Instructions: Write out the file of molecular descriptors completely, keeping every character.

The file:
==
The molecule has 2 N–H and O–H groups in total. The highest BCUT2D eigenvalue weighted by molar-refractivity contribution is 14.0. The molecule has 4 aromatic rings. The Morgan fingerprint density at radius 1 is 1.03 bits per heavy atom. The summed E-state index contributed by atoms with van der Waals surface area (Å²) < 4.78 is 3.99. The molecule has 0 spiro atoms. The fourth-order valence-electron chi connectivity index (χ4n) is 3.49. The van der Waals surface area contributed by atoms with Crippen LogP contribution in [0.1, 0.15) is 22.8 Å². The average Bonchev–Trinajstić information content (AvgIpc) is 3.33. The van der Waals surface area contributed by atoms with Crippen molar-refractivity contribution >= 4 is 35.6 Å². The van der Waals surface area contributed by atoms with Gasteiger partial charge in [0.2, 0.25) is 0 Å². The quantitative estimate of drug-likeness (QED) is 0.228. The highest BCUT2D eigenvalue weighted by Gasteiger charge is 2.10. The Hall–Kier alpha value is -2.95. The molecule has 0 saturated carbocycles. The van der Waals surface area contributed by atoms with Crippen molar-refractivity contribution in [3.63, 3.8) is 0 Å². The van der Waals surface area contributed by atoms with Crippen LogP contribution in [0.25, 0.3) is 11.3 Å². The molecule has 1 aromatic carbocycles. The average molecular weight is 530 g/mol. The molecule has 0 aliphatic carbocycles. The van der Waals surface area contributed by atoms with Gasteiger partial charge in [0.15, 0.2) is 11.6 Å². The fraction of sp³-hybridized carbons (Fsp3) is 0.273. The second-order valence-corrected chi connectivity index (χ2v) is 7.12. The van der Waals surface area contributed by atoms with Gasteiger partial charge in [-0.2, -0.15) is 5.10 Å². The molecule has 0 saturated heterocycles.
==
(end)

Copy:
The molecule has 2 N–H and O–H groups in total. The highest BCUT2D eigenvalue weighted by molar-refractivity contribution is 14.0. The molecule has 4 aromatic rings. The Morgan fingerprint density at radius 1 is 1.03 bits per heavy atom. The summed E-state index contributed by atoms with van der Waals surface area (Å²) < 4.78 is 3.99. The molecule has 0 spiro atoms. The fourth-order valence-electron chi connectivity index (χ4n) is 3.49. The van der Waals surface area contributed by atoms with Crippen LogP contribution in [0.1, 0.15) is 22.8 Å². The average Bonchev–Trinajstić information content (AvgIpc) is 3.33. The van der Waals surface area contributed by atoms with Crippen molar-refractivity contribution >= 4 is 35.6 Å². The van der Waals surface area contributed by atoms with Gasteiger partial charge in [0.2, 0.25) is 0 Å². The quantitative estimate of drug-likeness (QED) is 0.228. The highest BCUT2D eigenvalue weighted by Gasteiger charge is 2.10. The Hall–Kier alpha value is -2.95. The molecule has 0 saturated carbocycles. The van der Waals surface area contributed by atoms with Crippen molar-refractivity contribution in [3.63, 3.8) is 0 Å². The van der Waals surface area contributed by atoms with Crippen LogP contribution in [0.25, 0.3) is 11.3 Å². The molecule has 1 aromatic carbocycles. The average molecular weight is 530 g/mol. The molecule has 0 aliphatic carbocycles. The van der Waals surface area contributed by atoms with Gasteiger partial charge in [0.15, 0.2) is 11.6 Å². The fraction of sp³-hybridized carbons (Fsp3) is 0.273. The second-order valence-corrected chi connectivity index (χ2v) is 7.12. The van der Waals surface area contributed by atoms with Gasteiger partial charge in [-0.2, -0.15) is 5.10 Å². The molecule has 0 saturated heterocycles.